·
Registered
Joined
·
258 Posts
Guys, guys, guys! This is all really very simple. Don't make such a big deal about it.
A lighter flywheel just reduces the effective mass (static and rotational) of the vehicle. F=ma.
Less mass means faster acceleration. Horsepower has nothing to do with it.
There was a similar question about lighter wheels/tires. Same response.

However, the lighter flywheel will change the harmonics of the crank; and the harmonic damper is designed to absorb the harmonics which potentially could destroy the crank. I sincerely doubt that a small change due to the lighter flywheel will do any damage.
 

·
Registered
Joined
·
706 Posts
Guys, guys, guys! This is all really very simple. Don't make such a big deal about it.
A lighter flywheel just reduces the effective mass (static and rotational) of the vehicle. F=ma.
Less mass means faster acceleration. Horsepower has nothing to do with it.
There was a similar question about lighter wheels/tires. Same response.

However, the lighter flywheel will change the harmonics of the crank; and the harmonic damper is designed to absorb the harmonics which potentially could destroy the crank. I sincerely doubt that a small change due to the lighter flywheel will do any damage.
That's exactly what a dynomometer measures. How fast a drum of a known mass is being accelerated. So if you are able to accelerate the drum faster because the mass has been reduced, you will see an increase in power according to the dyno.

Lets just say the accelerative capabilities of your vehicle should increase with a LWFW. :p
 

·
Registered
Joined
·
1,405 Posts
I beleive you can thank the Hill Hold function for that.

As someone who has stalled his 981 more than a couple of times coming off-idle leaving traffic lights on an incline, backing into the garage, etc., I suspect I'd be the one to find the downside to a lightened flywheel -- I think I need that extra inertia sometimes.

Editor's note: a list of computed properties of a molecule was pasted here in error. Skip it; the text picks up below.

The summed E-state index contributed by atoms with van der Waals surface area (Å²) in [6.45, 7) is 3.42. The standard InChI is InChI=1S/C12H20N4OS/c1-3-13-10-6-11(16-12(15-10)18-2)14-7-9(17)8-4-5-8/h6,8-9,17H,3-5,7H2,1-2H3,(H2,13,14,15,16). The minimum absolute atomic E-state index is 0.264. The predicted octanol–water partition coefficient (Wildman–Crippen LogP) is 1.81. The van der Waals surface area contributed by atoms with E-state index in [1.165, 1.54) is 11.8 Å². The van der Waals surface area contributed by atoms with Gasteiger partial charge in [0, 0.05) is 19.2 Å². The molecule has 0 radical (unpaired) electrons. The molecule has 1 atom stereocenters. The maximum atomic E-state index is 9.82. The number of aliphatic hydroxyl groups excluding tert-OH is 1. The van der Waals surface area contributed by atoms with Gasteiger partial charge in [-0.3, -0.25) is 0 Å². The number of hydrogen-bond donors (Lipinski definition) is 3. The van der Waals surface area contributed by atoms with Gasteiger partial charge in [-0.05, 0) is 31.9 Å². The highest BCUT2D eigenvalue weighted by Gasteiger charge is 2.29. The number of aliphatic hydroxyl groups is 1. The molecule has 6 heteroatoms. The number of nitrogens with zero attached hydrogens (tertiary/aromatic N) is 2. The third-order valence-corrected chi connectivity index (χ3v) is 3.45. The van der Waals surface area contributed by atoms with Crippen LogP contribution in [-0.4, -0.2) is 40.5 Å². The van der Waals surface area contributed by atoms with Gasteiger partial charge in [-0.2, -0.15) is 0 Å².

I've enjoyed this mod on other cars, however.
 

·
Registered
Joined
·
221 Posts
Guys, guys, guys! This is all really very simple. Don't make such a big deal about it.
A lighter flywheel just reduces the effective mass (static and rotational) of the vehicle. F=ma.
Less mass means faster acceleration. Horsepower has nothing to do with it.
There was a similar question about lighter wheels/tires. Same response.

However, the lighter flywheel will change the harmonics of the crank; and the harmonic damper is designed to absorb the harmonics which potentially could destroy the crank. I sincerely doubt that a small change due to the lighter flywheel will do any damage.
You said the same thing I did, but you went like this *waves hands* (see old boardroom FedEx commercial for context)
 

·
Registered
Joined
·
4,711 Posts
That's exactly what a dynomometer measures. How fast a drum of a known mass is being accelerated. So if you are able to accelerate the drum faster because the mass has been reduced, you will see an increase in power according to the dyno.
This is the point of contention here. I believe this is true. Others believe it is not true. None of us has come up with any substantive evidence one way or the other. :D
 

·
Vendor
Joined
·
699 Posts
I think you guys get the big picture but if you want to quantify it, it's in the torque. Torque is a measure of acceleration. Once the engine is spun up and it crosses the TQ/HP threshold it's already moving which is why no one thinks that they increase power. On a dyno, since torque is used to measure power, the benefit can be seen below 5K RPM. The factory doesn't use them because they fear noises and harmonic vibrations will annoy owners like it did with the GT3RS. Mark's car with the super lightweight single mass aluminum wheel made more torque than any other 981 conversion to date.